Only 19 percent of Americans who cook burger meats use a thermometer to ensure they are safely cooked, according to a new poll commissioned by the American Meat Institute (AMI).
The poll, conducted by Harris Interactive, found that about three-quarters (73%) of adults who cook burger meats rely on sight to tell if they are done, and 57% rely on cooking time. Nearly nine in 10 US adults cook hamburgers or poultry burgers, the poll found.
AMI senior vice president of public affairs Janet Riley said: "Our poll reveals that a significant knowledge gap still exists about proper cooking temperatures and thermometer use. U.S. meat and poultry products are among the safest in the world, but like all raw agricultural products, they can contain bacteria, and that is why it is important to take time to remind consumers about safe handling and cooking practices."
The AMI flagged up younger adults aged 18-34 as a demographic of particular concern, with only 13 percent using an instant read thermometer to determine doneness. Many people in this group cook for young children, the AMI pointed out.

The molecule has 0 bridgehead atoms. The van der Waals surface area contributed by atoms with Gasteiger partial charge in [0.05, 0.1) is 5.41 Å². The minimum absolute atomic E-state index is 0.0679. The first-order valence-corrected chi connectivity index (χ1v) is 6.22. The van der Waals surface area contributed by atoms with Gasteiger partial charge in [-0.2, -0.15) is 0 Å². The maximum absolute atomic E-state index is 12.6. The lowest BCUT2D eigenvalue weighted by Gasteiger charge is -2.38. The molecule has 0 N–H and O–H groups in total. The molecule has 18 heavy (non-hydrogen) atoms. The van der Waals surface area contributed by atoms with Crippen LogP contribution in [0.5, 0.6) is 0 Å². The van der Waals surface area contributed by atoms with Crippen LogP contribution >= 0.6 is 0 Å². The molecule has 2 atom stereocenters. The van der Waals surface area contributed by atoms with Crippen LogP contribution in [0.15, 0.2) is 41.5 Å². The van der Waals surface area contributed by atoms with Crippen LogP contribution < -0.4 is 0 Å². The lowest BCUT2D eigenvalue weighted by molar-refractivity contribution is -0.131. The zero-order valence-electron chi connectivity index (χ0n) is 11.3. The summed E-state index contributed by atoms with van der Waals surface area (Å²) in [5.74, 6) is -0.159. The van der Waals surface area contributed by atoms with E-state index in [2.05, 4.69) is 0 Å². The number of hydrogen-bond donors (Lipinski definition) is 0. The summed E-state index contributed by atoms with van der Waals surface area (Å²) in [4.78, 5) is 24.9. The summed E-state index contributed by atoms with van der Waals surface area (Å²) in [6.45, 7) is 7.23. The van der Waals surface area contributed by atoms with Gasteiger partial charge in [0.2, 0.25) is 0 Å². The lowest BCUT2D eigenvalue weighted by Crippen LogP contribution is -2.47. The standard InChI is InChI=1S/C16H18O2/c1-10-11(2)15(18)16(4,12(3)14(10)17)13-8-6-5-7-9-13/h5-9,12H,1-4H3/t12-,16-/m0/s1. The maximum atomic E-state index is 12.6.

In addition, the survey found that only one in five adults knew that a hamburger should be cooked to at least 160°F, to ensure it is safe to eat.
"Meat and poultry companies use many food safety strategies to make our products as safe as we can, and it is our responsibility to empower our customers with the information that they need to ensure that the products are safe when served," said Riley.